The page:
Job polarization and the declining quality of knowledge workers: Evidence from the UK and Germany
Across the developed world, employment has polarized clearly by occupation, but changes to the wage structure have been harder to interpret. We examine changes to the wage structure in the UK and Germany, two countries with apparently very different trends. Using panel data, we argue that changes to quality-adjusted prices for occupations grouped by predominant tasks correlate strongly with employment growth in both countries, consistently with task-based changes to labour demand. The gap between price and average wage changes is strongest in top (knowledge) jobs, implying that the average quality of these workers has declined over time. We obtain further direct evidence on changes to worker quality using rich data on individual characteristics.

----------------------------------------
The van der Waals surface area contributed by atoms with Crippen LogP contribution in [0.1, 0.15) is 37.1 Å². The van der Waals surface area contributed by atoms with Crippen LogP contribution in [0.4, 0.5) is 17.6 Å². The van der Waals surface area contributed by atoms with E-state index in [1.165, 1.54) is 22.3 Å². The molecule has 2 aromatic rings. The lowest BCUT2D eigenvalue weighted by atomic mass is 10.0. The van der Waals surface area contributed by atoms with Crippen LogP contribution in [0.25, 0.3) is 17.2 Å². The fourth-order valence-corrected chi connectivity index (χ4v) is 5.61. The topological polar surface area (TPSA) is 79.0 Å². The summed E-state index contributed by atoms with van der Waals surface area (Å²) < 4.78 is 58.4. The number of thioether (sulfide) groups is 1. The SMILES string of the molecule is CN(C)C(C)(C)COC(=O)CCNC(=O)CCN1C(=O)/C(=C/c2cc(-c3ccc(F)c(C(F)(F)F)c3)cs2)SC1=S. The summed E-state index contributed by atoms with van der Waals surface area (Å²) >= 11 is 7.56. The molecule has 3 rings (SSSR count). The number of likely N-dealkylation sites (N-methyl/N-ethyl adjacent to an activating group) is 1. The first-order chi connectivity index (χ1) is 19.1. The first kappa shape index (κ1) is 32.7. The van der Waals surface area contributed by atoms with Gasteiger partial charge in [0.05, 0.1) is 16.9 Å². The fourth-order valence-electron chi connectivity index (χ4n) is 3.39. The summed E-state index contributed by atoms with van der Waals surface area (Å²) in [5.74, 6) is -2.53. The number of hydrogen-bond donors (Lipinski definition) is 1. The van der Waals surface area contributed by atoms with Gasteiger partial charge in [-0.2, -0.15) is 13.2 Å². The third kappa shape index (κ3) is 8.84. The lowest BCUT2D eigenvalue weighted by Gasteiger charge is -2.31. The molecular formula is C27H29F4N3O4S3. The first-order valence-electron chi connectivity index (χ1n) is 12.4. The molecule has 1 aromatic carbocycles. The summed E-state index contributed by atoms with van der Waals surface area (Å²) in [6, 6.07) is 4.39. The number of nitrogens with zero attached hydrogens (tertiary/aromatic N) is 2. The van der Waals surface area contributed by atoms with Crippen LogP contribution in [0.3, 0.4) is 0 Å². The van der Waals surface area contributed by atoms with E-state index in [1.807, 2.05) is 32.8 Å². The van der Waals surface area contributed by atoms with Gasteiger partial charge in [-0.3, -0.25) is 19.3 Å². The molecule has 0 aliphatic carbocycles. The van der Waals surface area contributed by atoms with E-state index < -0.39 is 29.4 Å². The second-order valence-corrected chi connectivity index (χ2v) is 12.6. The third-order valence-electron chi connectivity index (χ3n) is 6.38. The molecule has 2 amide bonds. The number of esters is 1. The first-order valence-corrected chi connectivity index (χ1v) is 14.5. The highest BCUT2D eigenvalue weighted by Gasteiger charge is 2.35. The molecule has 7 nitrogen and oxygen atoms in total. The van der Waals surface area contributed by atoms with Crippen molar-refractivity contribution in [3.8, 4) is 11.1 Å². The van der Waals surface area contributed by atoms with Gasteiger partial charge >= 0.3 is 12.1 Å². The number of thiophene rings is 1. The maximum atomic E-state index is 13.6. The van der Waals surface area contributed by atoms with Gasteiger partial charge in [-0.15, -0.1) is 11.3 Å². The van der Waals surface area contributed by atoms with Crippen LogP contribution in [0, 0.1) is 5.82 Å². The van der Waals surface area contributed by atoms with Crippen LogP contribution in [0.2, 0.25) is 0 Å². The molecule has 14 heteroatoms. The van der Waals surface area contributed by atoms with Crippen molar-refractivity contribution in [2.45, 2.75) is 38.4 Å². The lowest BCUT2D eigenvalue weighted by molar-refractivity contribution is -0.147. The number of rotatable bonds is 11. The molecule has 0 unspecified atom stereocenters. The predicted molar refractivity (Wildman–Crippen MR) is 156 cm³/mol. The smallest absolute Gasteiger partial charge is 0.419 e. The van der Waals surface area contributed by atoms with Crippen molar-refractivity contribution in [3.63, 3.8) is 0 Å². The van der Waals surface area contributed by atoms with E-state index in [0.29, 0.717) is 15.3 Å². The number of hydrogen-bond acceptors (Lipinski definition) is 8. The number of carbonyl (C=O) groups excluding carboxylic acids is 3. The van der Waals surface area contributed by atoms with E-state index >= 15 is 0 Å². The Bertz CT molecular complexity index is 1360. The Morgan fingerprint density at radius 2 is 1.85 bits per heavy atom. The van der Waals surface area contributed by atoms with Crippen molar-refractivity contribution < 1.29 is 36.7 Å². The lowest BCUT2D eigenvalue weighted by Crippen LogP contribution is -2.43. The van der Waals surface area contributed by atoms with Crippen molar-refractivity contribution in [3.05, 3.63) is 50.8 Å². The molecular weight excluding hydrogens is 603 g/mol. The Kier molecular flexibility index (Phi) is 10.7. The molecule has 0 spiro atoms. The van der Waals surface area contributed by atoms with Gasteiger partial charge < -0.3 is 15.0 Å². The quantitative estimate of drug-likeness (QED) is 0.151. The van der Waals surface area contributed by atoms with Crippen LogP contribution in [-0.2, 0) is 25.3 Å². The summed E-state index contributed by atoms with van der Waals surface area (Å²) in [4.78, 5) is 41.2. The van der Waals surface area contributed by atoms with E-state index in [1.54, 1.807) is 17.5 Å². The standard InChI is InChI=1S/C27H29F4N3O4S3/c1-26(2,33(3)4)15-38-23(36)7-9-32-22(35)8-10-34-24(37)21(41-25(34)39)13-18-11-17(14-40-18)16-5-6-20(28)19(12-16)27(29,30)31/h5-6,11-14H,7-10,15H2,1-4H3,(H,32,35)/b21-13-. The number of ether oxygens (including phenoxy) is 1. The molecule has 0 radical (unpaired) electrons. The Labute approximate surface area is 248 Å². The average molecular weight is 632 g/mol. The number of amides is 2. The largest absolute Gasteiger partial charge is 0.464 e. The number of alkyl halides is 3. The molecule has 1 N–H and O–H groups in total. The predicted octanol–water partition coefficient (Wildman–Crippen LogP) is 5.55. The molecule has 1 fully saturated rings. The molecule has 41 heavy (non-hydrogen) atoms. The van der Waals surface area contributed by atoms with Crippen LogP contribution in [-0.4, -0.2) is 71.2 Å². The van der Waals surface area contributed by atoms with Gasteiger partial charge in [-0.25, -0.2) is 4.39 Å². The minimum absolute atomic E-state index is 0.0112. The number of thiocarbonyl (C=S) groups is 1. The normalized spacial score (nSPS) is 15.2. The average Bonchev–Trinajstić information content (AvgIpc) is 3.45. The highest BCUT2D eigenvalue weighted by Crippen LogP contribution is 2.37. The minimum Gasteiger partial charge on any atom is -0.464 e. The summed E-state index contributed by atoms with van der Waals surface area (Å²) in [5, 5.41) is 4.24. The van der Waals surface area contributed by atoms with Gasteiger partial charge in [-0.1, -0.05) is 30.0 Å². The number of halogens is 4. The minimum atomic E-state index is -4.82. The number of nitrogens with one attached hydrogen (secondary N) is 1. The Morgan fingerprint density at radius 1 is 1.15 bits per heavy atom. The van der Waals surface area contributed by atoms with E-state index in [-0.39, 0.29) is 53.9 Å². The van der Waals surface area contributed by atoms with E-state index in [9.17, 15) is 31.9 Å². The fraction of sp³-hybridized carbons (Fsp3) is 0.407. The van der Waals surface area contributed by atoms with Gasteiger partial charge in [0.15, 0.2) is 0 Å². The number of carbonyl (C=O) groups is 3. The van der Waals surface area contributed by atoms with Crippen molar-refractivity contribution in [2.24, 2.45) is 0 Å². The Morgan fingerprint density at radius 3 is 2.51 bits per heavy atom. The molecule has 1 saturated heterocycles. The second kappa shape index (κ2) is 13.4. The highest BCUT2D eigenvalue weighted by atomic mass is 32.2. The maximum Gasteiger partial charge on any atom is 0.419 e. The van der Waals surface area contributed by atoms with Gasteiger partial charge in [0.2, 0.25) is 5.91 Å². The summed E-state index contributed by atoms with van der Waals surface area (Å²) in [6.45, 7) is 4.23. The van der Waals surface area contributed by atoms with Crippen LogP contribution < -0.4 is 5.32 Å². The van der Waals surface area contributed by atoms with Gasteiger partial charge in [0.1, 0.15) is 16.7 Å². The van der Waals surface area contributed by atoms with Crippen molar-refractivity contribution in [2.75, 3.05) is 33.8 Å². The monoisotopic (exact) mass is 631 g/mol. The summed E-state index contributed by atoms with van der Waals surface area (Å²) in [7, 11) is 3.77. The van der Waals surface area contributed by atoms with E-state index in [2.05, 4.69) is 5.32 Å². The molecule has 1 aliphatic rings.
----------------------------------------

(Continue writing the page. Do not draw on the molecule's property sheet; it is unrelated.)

1 October 2020
Labour Economics 66(101884) 2020